know the syntax of the specification languages nor the
meaning of each XML tag.

3.1

META: the converter

For interoperability between applications using different standards
it would be useful having a conversion model between XTM and
the RDF/XML syntax. The

basic idea behind our work has not
been to develop a new model that could be used to unify the two,
but to find the way to translate the concepts expressed in one
format into the other. Unfortunately, because of the different
nature and history of RDF and

Topic Maps, that has not been
always easy or even possible.

Basically there are two different approaches to tackle this
problem. The first is to describe one model in terms of the other.
This has the problem that the converted document is necessarily
very

different from the one that would have been written directly
in the destination language, and hardly readable. The second
approach tries to identify, wherever possible, the semantic
equivalence of the respective constructs, and define a model
-
to
-
model map
ping. The problem with this approach is that this is not
always possible, and often requires some case
-
by
-
case approaches
that may have no general usefulness.

We have considered that the best approach is a hybrid of the two.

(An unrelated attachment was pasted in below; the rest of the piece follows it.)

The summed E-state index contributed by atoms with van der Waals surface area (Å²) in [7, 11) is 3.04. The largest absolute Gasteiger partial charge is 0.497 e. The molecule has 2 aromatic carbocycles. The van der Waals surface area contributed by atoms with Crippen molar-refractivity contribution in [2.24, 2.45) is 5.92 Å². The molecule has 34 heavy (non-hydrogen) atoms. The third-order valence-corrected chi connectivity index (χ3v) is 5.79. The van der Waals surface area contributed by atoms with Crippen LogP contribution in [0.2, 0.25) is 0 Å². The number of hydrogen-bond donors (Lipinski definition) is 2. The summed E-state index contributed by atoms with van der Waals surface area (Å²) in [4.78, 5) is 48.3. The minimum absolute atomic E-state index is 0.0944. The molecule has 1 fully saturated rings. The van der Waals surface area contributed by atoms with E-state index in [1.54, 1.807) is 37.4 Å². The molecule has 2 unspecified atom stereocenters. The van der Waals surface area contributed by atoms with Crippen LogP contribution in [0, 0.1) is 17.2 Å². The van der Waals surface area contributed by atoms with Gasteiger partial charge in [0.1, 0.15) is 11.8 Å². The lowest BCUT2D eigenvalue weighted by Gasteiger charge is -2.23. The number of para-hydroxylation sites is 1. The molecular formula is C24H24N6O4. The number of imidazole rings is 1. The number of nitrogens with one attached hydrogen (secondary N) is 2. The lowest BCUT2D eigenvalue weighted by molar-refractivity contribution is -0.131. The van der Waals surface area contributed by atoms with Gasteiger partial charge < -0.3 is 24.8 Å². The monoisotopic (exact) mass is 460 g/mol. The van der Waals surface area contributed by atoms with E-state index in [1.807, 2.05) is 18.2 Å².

For example, if we have to tran
slate the
scope

element from a
Topic Map, we could define an RDF predicate to which associate
the same meaning, and apply it to the corresponding entity.

We can summarize the fundamental issues of a conversion schema
as:



Semantic completeness
: how much of
the information is
preserved in the transformed document.



Readability
: how close is the document produced after the
translation process to what it would be if it was written using
the native language.



Reversibility
: how different from the original is a doc
ument
that is converted twice.

3.1.1

Topics, resources, URIs and names

In a natural model
-
to
-
model mapping, topics can be seen as RDF
resources, and vice versa. However the mapping is not trivial, as
the correct identification of the entity can vary in a case by

case
basis. Topic Maps uses
subjectIdentity
s to annotate the subject of
a description, which can be either an addressable resource